With a display of tennis power that left the center court gasping, Elena Rybakina reached her first Grand Slam final with a stunning 6-3, 6-3 victory over Simona Halep. But the 23-year-old left Wimbledon with a looming headache.
When the All England Club decided to ban Russian and Belarusian players in April, part of its thinking was to avoid embarrassing the Duchess of Cambridge as she handed a trophy to the Russian-born player during the outbreak of war in Ukraine.
But Rybakina, who was born in Russia and still lives in Moscow despite switching to Kazakhstan four years ago, will have every chance on Saturday to raise the famous Venus Rosewater. Especially if her game remains as ruinous as it was against Halep.
Having knocked her opponent off the field with her extraordinary serve – touching 120 mph – and poisonous ground strokes, Rybakina also showed some great footwork when asked afterwards if she had a Russian feeling at heart.
“What does it mean to feel?” responded. “I mean, I play tennis, so for me, I’m enjoying my time here. I feel like the guys who couldn’t come here, but I enjoy playing here on the bigger stage, I’m enjoying my time and trying to do my best.”
Rybakina insisted she was pleased to represent Kazakhstan but evaded again when asked if she still lived in Moscow. “I guess I rely on tours because I travel every week. I play sports in Slovakia between tournaments. I had camps in Dubai. So I don’t live anywhere, to be honest.”
These were tough questions for the beloved Rybakina to answer, and there was great sympathy for her in facing her after the biggest win of her career. But the president of the Russian Tennis Federation, Shamil Tarbishov, was quick to acknowledge the propaganda victory of Rybakina’s deep career as he promised that his country would cheer her up. “The grass is perfect for Rybakina,” he said. “He performs well and plays flat and clear shots. Lina can win Wimbledon. Everything is due. “It’s great that it all ended this way, and we will be attracted to her,” he told a Russian website.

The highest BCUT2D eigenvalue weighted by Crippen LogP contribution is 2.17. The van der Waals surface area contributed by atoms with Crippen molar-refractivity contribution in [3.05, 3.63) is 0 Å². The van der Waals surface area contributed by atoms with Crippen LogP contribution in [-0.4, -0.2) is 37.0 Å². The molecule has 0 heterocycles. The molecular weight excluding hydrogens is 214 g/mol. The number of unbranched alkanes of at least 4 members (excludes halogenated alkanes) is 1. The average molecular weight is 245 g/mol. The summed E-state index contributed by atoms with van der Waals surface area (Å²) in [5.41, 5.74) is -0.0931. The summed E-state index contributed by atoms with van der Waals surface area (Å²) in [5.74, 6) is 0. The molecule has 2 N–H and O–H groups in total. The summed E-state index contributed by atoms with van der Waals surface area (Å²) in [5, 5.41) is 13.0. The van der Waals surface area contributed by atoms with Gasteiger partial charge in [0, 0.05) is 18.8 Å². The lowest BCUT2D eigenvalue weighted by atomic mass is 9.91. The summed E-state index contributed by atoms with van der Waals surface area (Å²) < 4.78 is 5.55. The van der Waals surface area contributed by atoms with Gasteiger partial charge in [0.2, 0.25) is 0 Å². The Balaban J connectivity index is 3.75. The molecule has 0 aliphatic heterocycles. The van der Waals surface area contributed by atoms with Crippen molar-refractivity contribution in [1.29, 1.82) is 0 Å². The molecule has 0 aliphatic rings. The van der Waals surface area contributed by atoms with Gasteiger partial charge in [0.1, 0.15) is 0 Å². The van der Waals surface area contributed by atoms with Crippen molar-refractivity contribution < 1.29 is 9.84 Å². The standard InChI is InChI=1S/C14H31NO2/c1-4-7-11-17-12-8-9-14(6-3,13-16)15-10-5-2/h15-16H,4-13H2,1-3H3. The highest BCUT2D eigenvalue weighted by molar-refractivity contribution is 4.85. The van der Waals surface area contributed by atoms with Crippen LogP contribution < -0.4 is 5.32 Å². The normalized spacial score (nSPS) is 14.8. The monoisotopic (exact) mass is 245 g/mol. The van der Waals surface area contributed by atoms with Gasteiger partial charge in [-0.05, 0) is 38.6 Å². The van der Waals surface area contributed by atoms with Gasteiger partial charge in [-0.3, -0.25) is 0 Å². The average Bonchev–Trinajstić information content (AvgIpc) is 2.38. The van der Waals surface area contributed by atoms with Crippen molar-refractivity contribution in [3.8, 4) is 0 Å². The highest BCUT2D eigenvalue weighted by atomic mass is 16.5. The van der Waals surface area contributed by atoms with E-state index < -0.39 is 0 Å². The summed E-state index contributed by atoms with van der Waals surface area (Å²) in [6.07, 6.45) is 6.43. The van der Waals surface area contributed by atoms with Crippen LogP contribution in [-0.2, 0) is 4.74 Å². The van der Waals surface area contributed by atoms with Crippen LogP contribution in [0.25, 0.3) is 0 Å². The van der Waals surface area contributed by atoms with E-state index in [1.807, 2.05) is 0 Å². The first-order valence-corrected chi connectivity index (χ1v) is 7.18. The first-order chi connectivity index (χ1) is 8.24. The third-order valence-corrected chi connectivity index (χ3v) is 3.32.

What made Rybakina’s win so impressive was that Halep had the best performance of the tournament, conceding only 28 in her five matches, the least of which went down en route to the Wimbledon semi-finals a decade ago.
The Romanian has also won 12 consecutive matches at Wimbledon, including the 2019 title against Serena Williams. However, she had no answers for Rybakina’s strength or poise.
After that, Rybakina insisted that she was nervous. But if she is, she is disguised as a wizard’s sleight of hand. She won the opening game to love, landed a massive three serve with a superb shot, and then broke Halep to lead 2-0. Another easy pass followed, and the Kazakh led 3-0 in just eight minutes. The pattern is set. They were quickly set up in 37 minutes and rushed to victory.
If Rybakina’s strength wasn’t worrisome enough for Halep, she found that her own game was starting to creak as well. Three double faults at the start of the second set immediately put her on the back foot where she was immediately broken and then slipped 2-0.
The crowd felt that Halep might meekly decline. Without warning, however, Rybakina suddenly threw a horror display of a serve, repeatedly diverting the ball off the field as it was wrecked for love as the score was dragged to 2-2.
But it was just a passing picture. Halep was broken again after two more double faults to go down 4-2. Shortly thereafter, another double fault and a backhand error allowed Rybakina to decide the match – and he became the youngest player to reach a Wimbledon final since Garbine Muguruza in 2015.
She is slowly allowing herself to dream of a Wimbledon final against Anas Jabeur, who will be the first African to play in a Grand Slam final. “I remember meeting the Ons for the first time when we were playing WTA 125K,” she recalls. “She was so nice to help me find the club because she had a car. I think it’s amazing to think that we are making history.”
She’s also tempted by the prospect of getting the trophy from Kate Middleton. “It is certainly an honor and I will be very excited for this moment regardless of whether I win or lose,” she said.
“I think it’s just something to remember, and it’s going to be great. Onnes is a very good player and a trickster and I think it’s going to be a great match.”
It was impossible not to be intrigued by Rybakina’s happiness and joy – as well as the quality of her tennis. But behind the scenes, their pure smiles, there is no doubt that Wimbledon’s suits are swinging turbulently.
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